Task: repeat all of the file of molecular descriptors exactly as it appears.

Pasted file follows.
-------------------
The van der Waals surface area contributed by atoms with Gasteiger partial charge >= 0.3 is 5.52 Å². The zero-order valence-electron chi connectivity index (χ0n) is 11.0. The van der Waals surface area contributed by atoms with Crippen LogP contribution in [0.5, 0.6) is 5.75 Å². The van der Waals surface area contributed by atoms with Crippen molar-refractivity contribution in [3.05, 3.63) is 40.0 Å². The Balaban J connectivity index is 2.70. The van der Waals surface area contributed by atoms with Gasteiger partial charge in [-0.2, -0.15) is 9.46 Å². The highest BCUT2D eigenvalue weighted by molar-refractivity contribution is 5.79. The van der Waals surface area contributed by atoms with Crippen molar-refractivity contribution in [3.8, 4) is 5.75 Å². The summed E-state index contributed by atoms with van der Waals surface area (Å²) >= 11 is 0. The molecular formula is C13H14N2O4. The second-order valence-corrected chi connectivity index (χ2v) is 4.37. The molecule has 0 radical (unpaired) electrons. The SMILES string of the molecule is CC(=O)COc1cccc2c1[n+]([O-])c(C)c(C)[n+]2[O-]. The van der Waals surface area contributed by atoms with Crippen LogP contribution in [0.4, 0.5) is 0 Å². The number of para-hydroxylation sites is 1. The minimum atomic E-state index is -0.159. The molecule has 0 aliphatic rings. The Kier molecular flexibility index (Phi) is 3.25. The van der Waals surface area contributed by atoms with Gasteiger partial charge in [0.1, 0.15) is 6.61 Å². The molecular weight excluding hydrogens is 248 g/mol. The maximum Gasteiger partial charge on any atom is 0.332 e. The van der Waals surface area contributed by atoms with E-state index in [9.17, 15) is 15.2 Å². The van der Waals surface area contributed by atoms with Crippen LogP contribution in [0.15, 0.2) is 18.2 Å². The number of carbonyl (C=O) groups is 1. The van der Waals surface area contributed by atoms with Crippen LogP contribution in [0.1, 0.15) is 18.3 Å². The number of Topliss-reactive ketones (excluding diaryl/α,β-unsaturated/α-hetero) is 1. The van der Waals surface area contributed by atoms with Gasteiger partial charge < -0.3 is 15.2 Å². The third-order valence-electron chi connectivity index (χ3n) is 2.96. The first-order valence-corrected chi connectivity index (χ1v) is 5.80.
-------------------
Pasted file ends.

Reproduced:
The van der Waals surface area contributed by atoms with Gasteiger partial charge >= 0.3 is 5.52 Å². The zero-order valence-electron chi connectivity index (χ0n) is 11.0. The van der Waals surface area contributed by atoms with Crippen LogP contribution in [0.5, 0.6) is 5.75 Å². The van der Waals surface area contributed by atoms with Crippen molar-refractivity contribution in [3.05, 3.63) is 40.0 Å². The Balaban J connectivity index is 2.70. The van der Waals surface area contributed by atoms with Gasteiger partial charge in [-0.2, -0.15) is 9.46 Å². The highest BCUT2D eigenvalue weighted by molar-refractivity contribution is 5.79. The van der Waals surface area contributed by atoms with Crippen molar-refractivity contribution in [3.8, 4) is 5.75 Å². The summed E-state index contributed by atoms with van der Waals surface area (Å²) >= 11 is 0. The molecular formula is C13H14N2O4. The second-order valence-corrected chi connectivity index (χ2v) is 4.37. The molecule has 0 radical (unpaired) electrons. The SMILES string of the molecule is CC(=O)COc1cccc2c1[n+]([O-])c(C)c(C)[n+]2[O-]. The van der Waals surface area contributed by atoms with Crippen LogP contribution in [0.4, 0.5) is 0 Å². The number of para-hydroxylation sites is 1. The minimum atomic E-state index is -0.159. The molecule has 0 aliphatic rings. The Kier molecular flexibility index (Phi) is 3.25. The van der Waals surface area contributed by atoms with Gasteiger partial charge in [0.1, 0.15) is 6.61 Å². The molecular weight excluding hydrogens is 248 g/mol. The maximum Gasteiger partial charge on any atom is 0.332 e. The van der Waals surface area contributed by atoms with E-state index in [9.17, 15) is 15.2 Å². The van der Waals surface area contributed by atoms with Crippen LogP contribution in [0.15, 0.2) is 18.2 Å². The number of carbonyl (C=O) groups is 1. The van der Waals surface area contributed by atoms with Crippen LogP contribution in [0.1, 0.15) is 18.3 Å². The number of Topliss-reactive ketones (excluding diaryl/α,β-unsaturated/α-hetero) is 1. The van der Waals surface area contributed by atoms with Gasteiger partial charge < -0.3 is 15.2 Å². The third-order valence-electron chi connectivity index (χ3n) is 2.96. The first-order valence-corrected chi connectivity index (χ1v) is 5.80.